Global Economy
Tokyo with 36m people safest of 50 world cities; Stockholm safest in Europe
By Michael Hennigan, Finfacts founder and editor
Feb 3, 2015 - 2:28 AM

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Tokyo is ranked the safest world city in a new index from the Economist Intelligence Unit, just ahead of Singapore and Osaka. In Europe, Stockholm, Amsterdam and Zurich are in the top 10 along with Sydney, Toronto, Melbourne and New York. Rome and Milan are the only developed world cites to feature in the bottom ranks.

Greater Tokyo has a population of 35.8m people, or 27.9% of the nation's entire population.

The Safe Cities Index 2015, sponsored by NEC, ranks 50 cities worldwide across five continents. Ho Chi Minh City, Tehran and Jakarta occupy the bottom three positions in the Index.

The Index introduces a new definition of urban safety. Every city’s ranking is based on an average score across four categories: digital security, health security, infrastructure safety and personal safety. Tokyo’s highest score is for digital security. Its lowest score is for health security, although it still ranks in the top 10.

James Chambers, editor of the report, said, “It is time to update our traditional understanding of a safe city. The risks today continue to multiply as everything is becoming connected and the online and offline environments converge. This tool is meant to assist city leaders to make an honest and comprehensive assessment of this complex urban environment.”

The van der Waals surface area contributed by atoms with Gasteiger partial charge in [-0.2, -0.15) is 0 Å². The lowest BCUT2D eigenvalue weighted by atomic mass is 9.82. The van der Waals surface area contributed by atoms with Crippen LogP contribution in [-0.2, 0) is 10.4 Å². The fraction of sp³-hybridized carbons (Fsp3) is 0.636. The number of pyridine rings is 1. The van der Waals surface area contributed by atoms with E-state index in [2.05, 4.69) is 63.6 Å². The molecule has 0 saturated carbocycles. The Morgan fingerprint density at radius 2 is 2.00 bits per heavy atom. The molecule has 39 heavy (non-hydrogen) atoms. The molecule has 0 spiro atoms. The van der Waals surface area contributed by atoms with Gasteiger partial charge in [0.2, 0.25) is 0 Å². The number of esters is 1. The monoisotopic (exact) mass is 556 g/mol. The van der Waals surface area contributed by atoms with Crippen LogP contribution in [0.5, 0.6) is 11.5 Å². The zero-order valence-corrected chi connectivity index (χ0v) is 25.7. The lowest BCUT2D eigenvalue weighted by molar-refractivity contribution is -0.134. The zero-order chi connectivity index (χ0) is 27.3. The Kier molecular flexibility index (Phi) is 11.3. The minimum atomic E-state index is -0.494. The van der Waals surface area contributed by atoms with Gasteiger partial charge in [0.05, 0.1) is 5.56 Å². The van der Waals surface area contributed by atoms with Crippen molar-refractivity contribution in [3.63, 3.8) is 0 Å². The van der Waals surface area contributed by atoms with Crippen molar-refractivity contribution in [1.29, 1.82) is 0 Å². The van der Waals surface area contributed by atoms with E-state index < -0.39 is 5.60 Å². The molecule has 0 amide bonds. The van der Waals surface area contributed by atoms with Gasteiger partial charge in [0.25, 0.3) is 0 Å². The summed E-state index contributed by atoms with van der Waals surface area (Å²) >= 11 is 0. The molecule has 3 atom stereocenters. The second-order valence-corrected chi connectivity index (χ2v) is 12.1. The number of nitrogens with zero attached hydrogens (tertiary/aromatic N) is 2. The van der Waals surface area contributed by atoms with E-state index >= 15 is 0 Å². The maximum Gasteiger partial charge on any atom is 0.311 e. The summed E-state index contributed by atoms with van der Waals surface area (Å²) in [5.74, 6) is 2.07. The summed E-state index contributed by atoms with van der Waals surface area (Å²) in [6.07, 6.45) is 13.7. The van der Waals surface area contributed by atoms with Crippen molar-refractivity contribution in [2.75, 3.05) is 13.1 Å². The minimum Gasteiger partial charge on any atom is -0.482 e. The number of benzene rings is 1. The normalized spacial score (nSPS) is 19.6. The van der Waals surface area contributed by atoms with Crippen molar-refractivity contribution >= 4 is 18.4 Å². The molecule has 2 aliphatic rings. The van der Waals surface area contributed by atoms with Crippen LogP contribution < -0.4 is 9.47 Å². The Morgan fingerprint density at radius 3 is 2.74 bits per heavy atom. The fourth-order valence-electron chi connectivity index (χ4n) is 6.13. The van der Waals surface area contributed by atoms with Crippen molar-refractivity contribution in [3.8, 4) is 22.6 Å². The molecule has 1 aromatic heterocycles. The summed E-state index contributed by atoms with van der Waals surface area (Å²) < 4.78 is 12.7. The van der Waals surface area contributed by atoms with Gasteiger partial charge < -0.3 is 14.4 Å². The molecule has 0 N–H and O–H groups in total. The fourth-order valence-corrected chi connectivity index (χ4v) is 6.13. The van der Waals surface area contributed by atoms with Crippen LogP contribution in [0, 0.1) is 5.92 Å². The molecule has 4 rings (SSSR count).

New York is the only US city to make it into the overall top 10. Nonetheless, the five US cities in the Index tend to perform better than Europe’s major capitals, such as London, Madrid, Paris and Rome, owing to comparatively high scores for digital security.

Cities in developed countries dominate the top half of the Index, while developing world cities tend to fill the bottom 25 positions; although there are notable exceptions. Abu Dhabi is the only wealthy Middle Eastern city to make it into the top half. Meanwhile, Rome and Milan, Italy’s capital and commercial capital respectively, are the only two European or North American cities to feature in the bottom half of the Index.

Report [pdf]

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